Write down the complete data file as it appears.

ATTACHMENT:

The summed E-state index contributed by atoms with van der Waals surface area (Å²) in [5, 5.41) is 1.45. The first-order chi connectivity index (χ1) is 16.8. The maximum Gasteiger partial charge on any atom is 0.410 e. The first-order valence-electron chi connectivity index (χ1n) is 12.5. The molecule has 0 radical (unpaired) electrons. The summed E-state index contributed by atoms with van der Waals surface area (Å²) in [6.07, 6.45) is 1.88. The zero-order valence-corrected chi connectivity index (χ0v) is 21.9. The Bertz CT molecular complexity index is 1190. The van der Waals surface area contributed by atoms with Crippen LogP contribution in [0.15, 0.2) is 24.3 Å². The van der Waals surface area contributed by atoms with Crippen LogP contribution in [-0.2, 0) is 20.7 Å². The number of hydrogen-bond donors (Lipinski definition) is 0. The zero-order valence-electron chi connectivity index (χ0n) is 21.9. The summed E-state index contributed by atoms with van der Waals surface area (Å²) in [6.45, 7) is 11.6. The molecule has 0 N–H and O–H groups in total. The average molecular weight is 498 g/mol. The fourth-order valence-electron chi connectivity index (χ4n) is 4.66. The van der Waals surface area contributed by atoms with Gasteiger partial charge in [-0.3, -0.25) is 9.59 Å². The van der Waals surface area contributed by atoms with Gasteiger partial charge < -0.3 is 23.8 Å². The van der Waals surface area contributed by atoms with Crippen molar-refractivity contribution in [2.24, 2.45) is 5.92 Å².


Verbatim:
The summed E-state index contributed by atoms with van der Waals surface area (Å²) in [5, 5.41) is 1.45. The first-order chi connectivity index (χ1) is 16.8. The maximum Gasteiger partial charge on any atom is 0.410 e. The first-order valence-electron chi connectivity index (χ1n) is 12.5. The molecule has 0 radical (unpaired) electrons. The summed E-state index contributed by atoms with van der Waals surface area (Å²) in [6.07, 6.45) is 1.88. The zero-order valence-corrected chi connectivity index (χ0v) is 21.9. The Bertz CT molecular complexity index is 1190. The van der Waals surface area contributed by atoms with Crippen LogP contribution in [0.15, 0.2) is 24.3 Å². The van der Waals surface area contributed by atoms with Crippen LogP contribution in [-0.2, 0) is 20.7 Å². The number of hydrogen-bond donors (Lipinski definition) is 0. The zero-order valence-electron chi connectivity index (χ0n) is 21.9. The summed E-state index contributed by atoms with van der Waals surface area (Å²) in [6.45, 7) is 11.6. The molecule has 0 N–H and O–H groups in total. The average molecular weight is 498 g/mol. The fourth-order valence-electron chi connectivity index (χ4n) is 4.66. The van der Waals surface area contributed by atoms with Gasteiger partial charge in [-0.3, -0.25) is 9.59 Å². The van der Waals surface area contributed by atoms with Gasteiger partial charge < -0.3 is 23.8 Å². The van der Waals surface area contributed by atoms with Crippen molar-refractivity contribution in [2.24, 2.45) is 5.92 Å².